Banks wary of small business ARC loans

The loan volume is picking up for the Small Business Administration's new emergency lending program, but relatively few banks are making the loans.

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By Emily Maltby, CNNMoney.com staff writer

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NEW YORK (CNNMoney.com) -- More than 1,000 emergency loans have been granted to struggling companies since the Small Business Administration launched the much-anticipated America's Recovery Capital program in mid-June, according to a lending tally released this week. While the list confirms that the program is likely to hit its goal of making 10,000 loans by the time it ends in late 2010, it also reveals that banks are still cautious about participating.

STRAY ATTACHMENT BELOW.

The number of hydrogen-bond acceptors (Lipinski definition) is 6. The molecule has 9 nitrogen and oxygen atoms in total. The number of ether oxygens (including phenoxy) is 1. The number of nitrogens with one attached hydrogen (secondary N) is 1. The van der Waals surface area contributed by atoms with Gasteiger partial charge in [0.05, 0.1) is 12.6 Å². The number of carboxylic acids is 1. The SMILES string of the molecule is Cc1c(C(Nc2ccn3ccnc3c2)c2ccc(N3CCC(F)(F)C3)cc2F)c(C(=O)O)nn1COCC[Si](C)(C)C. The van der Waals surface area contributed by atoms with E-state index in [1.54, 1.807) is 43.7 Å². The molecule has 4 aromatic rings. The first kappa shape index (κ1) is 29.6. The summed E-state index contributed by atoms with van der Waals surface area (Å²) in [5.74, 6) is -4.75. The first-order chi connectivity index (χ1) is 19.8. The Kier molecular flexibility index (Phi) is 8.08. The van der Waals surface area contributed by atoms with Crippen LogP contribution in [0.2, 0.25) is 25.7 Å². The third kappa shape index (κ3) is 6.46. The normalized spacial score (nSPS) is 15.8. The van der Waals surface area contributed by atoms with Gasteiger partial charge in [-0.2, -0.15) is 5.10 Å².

Around 400 lenders are currently making ARC loans, out of 8,200 FDIC-backed banks in the U.S. That relatively small number would carry more weight if it included top-tier SBA lenders with national reach. But only three of the SBA's 10 most active lenders this year -- Wells Fargo, PNC Financial and Zions Bank -- have issued ARC loans.

The SBA's data also revealed a striking geographic disparity. Two Midwestern states, Minnesota and Wisconsin, each have scores of participating lenders and have together generated 28% of the ARC loans made to date. By comparison, 14 states, including Alabama, Oregon and South Carolina, each have fewer than five lenders participating in the program.

Lenders have been hesitant since the ARC loan concept first surfaced as part of February's stimulus bill. The program makes interest-free loans of up to $35,000 available to business owners to temporarily relieve them of payments due on other debts. The SBA is fully insuring the loans, meaning that if the business defaults, the government eats the debt. The agency is also covering the interest on the loans, paying banks two percentage points over the prime rate.